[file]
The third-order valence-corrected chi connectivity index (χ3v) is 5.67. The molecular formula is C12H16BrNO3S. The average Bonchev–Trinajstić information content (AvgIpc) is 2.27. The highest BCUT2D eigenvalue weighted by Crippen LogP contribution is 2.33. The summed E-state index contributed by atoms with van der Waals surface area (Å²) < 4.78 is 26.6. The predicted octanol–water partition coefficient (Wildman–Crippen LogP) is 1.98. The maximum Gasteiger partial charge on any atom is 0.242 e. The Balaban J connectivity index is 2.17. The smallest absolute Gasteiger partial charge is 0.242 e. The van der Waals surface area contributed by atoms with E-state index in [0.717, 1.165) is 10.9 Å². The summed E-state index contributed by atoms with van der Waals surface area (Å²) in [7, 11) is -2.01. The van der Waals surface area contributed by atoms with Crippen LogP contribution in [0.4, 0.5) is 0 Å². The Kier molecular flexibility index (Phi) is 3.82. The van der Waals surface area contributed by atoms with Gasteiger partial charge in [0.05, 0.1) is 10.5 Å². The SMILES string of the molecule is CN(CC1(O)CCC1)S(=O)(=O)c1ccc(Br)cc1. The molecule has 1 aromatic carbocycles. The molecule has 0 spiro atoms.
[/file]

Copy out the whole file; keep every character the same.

The third-order valence-corrected chi connectivity index (χ3v) is 5.67. The molecular formula is C12H16BrNO3S. The average Bonchev–Trinajstić information content (AvgIpc) is 2.27. The highest BCUT2D eigenvalue weighted by Crippen LogP contribution is 2.33. The summed E-state index contributed by atoms with van der Waals surface area (Å²) < 4.78 is 26.6. The predicted octanol–water partition coefficient (Wildman–Crippen LogP) is 1.98. The maximum Gasteiger partial charge on any atom is 0.242 e. The Balaban J connectivity index is 2.17. The smallest absolute Gasteiger partial charge is 0.242 e. The van der Waals surface area contributed by atoms with E-state index in [0.717, 1.165) is 10.9 Å². The summed E-state index contributed by atoms with van der Waals surface area (Å²) in [7, 11) is -2.01. The van der Waals surface area contributed by atoms with Crippen LogP contribution in [0.4, 0.5) is 0 Å². The Kier molecular flexibility index (Phi) is 3.82. The van der Waals surface area contributed by atoms with Gasteiger partial charge in [0.05, 0.1) is 10.5 Å². The SMILES string of the molecule is CN(CC1(O)CCC1)S(=O)(=O)c1ccc(Br)cc1. The molecule has 1 aromatic carbocycles. The molecule has 0 spiro atoms.